Our five senses are vital to us for living in this created world. Arguably they are not equally important, but tasting and smelling play an important role in enhancing and adding variety to life. The sense of smell of course is absolutely fundamental to the animal world and without it many animals couldn’t function. Not only would wolves and the like be seriously incapacitated in hunting, they would not be able to reproduce (cf. Jer. 2:23f.).
The ability to see, hear and touch indicates that humans are physically alive. This is made apparent by what occurs at Sinai when the Israelites received the law of Moses. In pointing up the contrast between Mount Sinai, which symbolizes the old covenant, and Mount Zion, which symbolizes the new, with reference to the former the author of Hebrews highlights touching, seeing and hearing (12:18-21). From this we are meant to infer that the old covenant relates to this created material world in which we presently live and to the flesh or our unregenerate nature in particular. Of course, as is implied by the city of the living God, the heavenly Jerusalem and the spirits of the righteous made perfect, heaven is differently constituted. It is a spiritual kingdom not a physical one. Elsewhere it is made evident that this city is physically invisible. Otherwise expressed, the true temple (Heb. 8:2) exists on the other side of the curtain of our flesh (Heb. 6:19f.; 10:19f.) in the heavenly places (Heb. 9:11f.,24). Indeed, from 11:3 we draw the conclusion that the real, heavenly or eternal world is spiritual, the throne (Mt. 5:34) or house of God (John 14:2) who himself is spirit (John 4:24).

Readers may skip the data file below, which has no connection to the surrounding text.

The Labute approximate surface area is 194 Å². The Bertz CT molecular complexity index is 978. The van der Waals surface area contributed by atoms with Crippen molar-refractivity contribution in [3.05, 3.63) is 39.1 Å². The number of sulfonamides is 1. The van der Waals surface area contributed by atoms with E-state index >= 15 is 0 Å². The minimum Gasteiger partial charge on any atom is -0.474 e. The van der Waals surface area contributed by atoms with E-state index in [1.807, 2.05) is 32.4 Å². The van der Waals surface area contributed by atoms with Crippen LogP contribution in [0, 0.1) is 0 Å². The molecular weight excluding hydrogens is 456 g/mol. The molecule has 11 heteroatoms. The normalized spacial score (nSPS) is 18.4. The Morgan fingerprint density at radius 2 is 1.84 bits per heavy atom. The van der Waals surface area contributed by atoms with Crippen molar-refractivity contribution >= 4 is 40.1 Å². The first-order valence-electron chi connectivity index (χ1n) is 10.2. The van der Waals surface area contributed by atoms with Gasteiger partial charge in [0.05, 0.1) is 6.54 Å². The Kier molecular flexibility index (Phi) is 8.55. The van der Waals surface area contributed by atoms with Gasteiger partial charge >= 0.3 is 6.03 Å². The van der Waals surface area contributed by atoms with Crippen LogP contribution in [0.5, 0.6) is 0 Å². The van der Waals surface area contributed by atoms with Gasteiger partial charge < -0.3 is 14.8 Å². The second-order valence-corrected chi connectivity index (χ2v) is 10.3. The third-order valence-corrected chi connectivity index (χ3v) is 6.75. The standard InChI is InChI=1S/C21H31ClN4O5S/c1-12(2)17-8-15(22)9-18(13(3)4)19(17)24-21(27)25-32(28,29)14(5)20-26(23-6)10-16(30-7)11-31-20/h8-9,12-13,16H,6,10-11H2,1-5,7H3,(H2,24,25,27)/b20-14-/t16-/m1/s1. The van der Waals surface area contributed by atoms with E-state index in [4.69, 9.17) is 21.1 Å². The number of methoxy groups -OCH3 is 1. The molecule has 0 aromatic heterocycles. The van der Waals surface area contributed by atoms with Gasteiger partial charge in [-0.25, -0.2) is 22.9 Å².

It is worth adding at this point that the law that was inscribed on stone as opposed to the heart, and its sign, fleshly circumcision, were noteworthy for their visibility and inherent transience (Heb. 8:13; 2 Cor. 3:11f.) in a fading world which was slowly but surely giving way to an invisible and imperishable one (1 Pet. 1:3f., cf. Rom. 8:24f.). Indeed, Scripture underlines the fact that the law ceases to operate at death for both the race (Mt. 5:18) and the individual (cf. Rom. 4:15; 7:2,8). Paul differentiates strongly between the two covenants in 2 Corinthians 3 and the author of Hebrews in chapter 8. While the old covenant operated in this present world with particular reference to the flesh, the new or eternal covenant relates to the world to come, to heaven itself and the spiritual or glorified body that will become ours when we are finally and fully conformed to the image of Christ morally, corporeally and generically (Rom. 8:29; 2 Cor. 3:18; Phil. 3:21). The new covenant involves an invisible hope, eternal life and the presence of God (cf. Rom. 8:24f.; Heb. 7:19).
1 John 1:1-3